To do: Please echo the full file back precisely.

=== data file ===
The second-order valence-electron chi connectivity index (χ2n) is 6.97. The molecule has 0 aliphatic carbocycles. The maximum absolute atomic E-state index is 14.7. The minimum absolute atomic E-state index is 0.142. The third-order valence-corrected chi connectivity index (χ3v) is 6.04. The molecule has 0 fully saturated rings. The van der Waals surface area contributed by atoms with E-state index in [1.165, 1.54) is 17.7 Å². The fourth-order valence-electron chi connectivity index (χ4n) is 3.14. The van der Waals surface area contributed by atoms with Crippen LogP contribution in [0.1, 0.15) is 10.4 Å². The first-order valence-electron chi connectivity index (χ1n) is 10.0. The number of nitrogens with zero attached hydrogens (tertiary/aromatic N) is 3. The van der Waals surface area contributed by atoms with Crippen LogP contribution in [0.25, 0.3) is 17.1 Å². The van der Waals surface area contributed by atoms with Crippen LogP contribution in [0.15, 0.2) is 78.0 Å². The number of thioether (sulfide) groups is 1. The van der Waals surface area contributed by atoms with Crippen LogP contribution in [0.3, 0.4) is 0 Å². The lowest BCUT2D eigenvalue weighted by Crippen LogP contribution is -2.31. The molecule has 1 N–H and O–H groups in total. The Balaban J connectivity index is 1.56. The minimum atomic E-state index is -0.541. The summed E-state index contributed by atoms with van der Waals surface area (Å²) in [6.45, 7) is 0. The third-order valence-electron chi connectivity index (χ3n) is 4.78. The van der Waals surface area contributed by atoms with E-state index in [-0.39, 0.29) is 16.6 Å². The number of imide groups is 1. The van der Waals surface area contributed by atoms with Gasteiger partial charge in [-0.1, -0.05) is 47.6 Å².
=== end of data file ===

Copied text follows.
The second-order valence-electron chi connectivity index (χ2n) is 6.97. The molecule has 0 aliphatic carbocycles. The maximum absolute atomic E-state index is 14.7. The minimum absolute atomic E-state index is 0.142. The third-order valence-corrected chi connectivity index (χ3v) is 6.04. The molecule has 0 fully saturated rings. The van der Waals surface area contributed by atoms with E-state index in [1.165, 1.54) is 17.7 Å². The fourth-order valence-electron chi connectivity index (χ4n) is 3.14. The van der Waals surface area contributed by atoms with Crippen LogP contribution in [0.1, 0.15) is 10.4 Å². The first-order valence-electron chi connectivity index (χ1n) is 10.0. The number of nitrogens with zero attached hydrogens (tertiary/aromatic N) is 3. The van der Waals surface area contributed by atoms with Crippen LogP contribution in [0.25, 0.3) is 17.1 Å². The van der Waals surface area contributed by atoms with Crippen LogP contribution in [0.15, 0.2) is 78.0 Å². The number of thioether (sulfide) groups is 1. The van der Waals surface area contributed by atoms with Crippen LogP contribution in [0.3, 0.4) is 0 Å². The lowest BCUT2D eigenvalue weighted by Crippen LogP contribution is -2.31. The molecule has 1 N–H and O–H groups in total. The Balaban J connectivity index is 1.56. The minimum atomic E-state index is -0.541. The summed E-state index contributed by atoms with van der Waals surface area (Å²) in [6.45, 7) is 0. The third-order valence-electron chi connectivity index (χ3n) is 4.78. The van der Waals surface area contributed by atoms with E-state index in [-0.39, 0.29) is 16.6 Å². The number of imide groups is 1. The van der Waals surface area contributed by atoms with Gasteiger partial charge in [-0.1, -0.05) is 47.6 Å².